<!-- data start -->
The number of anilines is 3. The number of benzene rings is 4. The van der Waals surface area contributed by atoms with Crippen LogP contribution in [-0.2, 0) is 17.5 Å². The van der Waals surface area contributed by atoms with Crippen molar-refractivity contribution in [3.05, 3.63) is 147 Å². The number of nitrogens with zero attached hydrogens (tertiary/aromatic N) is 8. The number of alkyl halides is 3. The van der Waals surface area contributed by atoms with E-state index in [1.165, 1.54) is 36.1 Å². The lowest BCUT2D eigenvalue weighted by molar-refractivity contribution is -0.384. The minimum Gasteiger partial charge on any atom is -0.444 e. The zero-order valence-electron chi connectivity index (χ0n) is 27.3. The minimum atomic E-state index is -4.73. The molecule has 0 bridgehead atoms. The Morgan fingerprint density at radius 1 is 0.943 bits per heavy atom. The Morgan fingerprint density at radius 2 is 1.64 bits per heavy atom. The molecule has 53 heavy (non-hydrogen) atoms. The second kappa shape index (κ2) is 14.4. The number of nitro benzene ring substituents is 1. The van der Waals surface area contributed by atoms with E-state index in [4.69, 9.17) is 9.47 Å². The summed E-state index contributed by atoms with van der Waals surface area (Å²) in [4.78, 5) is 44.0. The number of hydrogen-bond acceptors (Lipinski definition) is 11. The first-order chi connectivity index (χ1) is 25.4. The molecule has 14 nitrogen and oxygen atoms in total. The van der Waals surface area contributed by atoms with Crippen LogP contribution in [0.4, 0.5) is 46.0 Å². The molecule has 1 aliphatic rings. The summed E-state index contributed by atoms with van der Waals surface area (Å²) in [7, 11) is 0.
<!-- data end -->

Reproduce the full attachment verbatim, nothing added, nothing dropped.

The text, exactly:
The number of anilines is 3. The number of benzene rings is 4. The van der Waals surface area contributed by atoms with Crippen LogP contribution in [-0.2, 0) is 17.5 Å². The van der Waals surface area contributed by atoms with Crippen molar-refractivity contribution in [3.05, 3.63) is 147 Å². The number of nitrogens with zero attached hydrogens (tertiary/aromatic N) is 8. The number of alkyl halides is 3. The van der Waals surface area contributed by atoms with E-state index in [1.165, 1.54) is 36.1 Å². The lowest BCUT2D eigenvalue weighted by molar-refractivity contribution is -0.384. The minimum Gasteiger partial charge on any atom is -0.444 e. The zero-order valence-electron chi connectivity index (χ0n) is 27.3. The minimum atomic E-state index is -4.73. The molecule has 0 bridgehead atoms. The Morgan fingerprint density at radius 1 is 0.943 bits per heavy atom. The Morgan fingerprint density at radius 2 is 1.64 bits per heavy atom. The molecule has 53 heavy (non-hydrogen) atoms. The second kappa shape index (κ2) is 14.4. The number of nitro benzene ring substituents is 1. The van der Waals surface area contributed by atoms with E-state index in [4.69, 9.17) is 9.47 Å². The summed E-state index contributed by atoms with van der Waals surface area (Å²) in [4.78, 5) is 44.0. The number of hydrogen-bond acceptors (Lipinski definition) is 11. The first-order chi connectivity index (χ1) is 25.4. The molecule has 14 nitrogen and oxygen atoms in total. The van der Waals surface area contributed by atoms with Crippen LogP contribution in [0.4, 0.5) is 46.0 Å². The molecule has 1 aliphatic rings. The summed E-state index contributed by atoms with van der Waals surface area (Å²) in [7, 11) is 0.